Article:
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Levitation for Vacation
No motor home, no blacktopped road,
No bus or train or boat on waves,
No packing, toting, load, unload,
No budgeting or plan that saves
A dollar here a dollar there
To maximize per buck, the rate,
I seek vacations in the air
No plane—I want to levitate.
Perhaps this is the way my mother
Traveled from her rocking chair;
Eyes closed, she’s smiling at another
Destination far from care.
But I don’t want imagination
Storing travels in my mind
No, I want various vacations
Leaving home and work behind.
Imagine floating Poppins-like—
No umbrella we’ll need, of course—
Above it all, like we’re on strike
From people-moving schemes, and worse.
I want that roar of silence and
The joy of momentary flight
That lets me move over sea and land
Like eating life to the last bite
Horizons beckon, shores and reefs,
Exotic rivers, desert scapes,
In comfy shoes or scroungy briefs,
Or evening ware with velvet capes,
It doesn’t matter what I wear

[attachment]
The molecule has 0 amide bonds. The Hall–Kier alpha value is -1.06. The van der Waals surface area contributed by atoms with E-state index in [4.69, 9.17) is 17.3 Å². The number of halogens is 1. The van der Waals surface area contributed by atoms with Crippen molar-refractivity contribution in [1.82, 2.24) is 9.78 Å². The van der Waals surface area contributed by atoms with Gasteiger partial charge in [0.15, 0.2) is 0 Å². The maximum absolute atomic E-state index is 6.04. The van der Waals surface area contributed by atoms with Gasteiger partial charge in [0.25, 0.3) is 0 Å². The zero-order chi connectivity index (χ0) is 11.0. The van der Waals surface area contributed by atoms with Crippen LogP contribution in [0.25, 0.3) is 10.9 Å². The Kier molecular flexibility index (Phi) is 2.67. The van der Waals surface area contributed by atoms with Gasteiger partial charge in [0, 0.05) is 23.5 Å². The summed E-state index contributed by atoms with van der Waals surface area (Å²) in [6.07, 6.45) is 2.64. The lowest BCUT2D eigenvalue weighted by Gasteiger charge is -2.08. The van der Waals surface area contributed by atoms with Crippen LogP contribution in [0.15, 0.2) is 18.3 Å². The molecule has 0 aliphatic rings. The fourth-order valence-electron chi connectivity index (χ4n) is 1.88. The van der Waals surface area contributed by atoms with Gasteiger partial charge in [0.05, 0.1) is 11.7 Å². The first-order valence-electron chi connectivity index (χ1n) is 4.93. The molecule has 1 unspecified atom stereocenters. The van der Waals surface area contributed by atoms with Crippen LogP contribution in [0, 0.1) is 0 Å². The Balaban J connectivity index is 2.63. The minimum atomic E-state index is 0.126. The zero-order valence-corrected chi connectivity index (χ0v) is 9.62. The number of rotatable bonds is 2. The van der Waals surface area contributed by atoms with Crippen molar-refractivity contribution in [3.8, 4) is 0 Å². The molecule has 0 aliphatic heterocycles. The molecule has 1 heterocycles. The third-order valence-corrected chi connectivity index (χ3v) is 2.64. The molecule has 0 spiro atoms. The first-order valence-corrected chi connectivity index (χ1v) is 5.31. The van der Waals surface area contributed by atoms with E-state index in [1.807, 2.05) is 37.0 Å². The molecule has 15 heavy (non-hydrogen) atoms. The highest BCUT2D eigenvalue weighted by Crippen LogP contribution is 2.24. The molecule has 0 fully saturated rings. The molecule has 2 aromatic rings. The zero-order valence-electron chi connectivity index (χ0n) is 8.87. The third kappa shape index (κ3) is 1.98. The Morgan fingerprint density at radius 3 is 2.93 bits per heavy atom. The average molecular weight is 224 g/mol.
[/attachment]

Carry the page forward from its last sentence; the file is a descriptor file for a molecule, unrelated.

If I light out with sunscreen on
Just think a place and I am there
And leave my worries—and my phone.
Prompt 44: Where the Rubber Meets the Road, March 2, 2012
Trolaan from In-form Poems, February 25, 2012
The winds blew in a heavy rain
That thumped the ground like fists on clay
Thick storm clouds rushing past again
To get to somewhere else that may
Have need of purple-clouded skies
Hard down-pours and swift-moving streams
Homes dry as dust who realize
How water figures in their dreams
A drought may last for months and we
Ask daily for a kindred shower
And pray whatever gods there be
Assuage our thirst, if but an hour
Droplets of rain depend upon
Dry earth to hold them for a while
Damp seeds can sprout under the sun
Drenched, quenched, the earth can bloom and smile
MY BEAUTIFUL BLOOMS FROM WALT AND MARIE: Thanks for the posies!
Marie Elena’s Selection
Even though the field was once again ripe with luscious blooms, I have chosen to return to the same poetic vine as last week: Jane Shlensky. “Gouache” seems to epitomize a color prompt, in my view. We begin by “driving along the coastal highway, Nova Scotia.” This immediately sets a colorful, scenic view in the mind’s eye. Nature’s palette gives way to “village houses painted in screamingly vibrant hues.” The descriptive language throughout is colorful in its own right, and pleasurable to read. The gallery scene intrigues me, as Jane so artfully paints both synthetic and natural; setting and sentiment. She ends with a brilliant reference to American soil, and a “steady diet of red, white, and blue.” Thank you, Jane, for sharing your gift with us, week after week.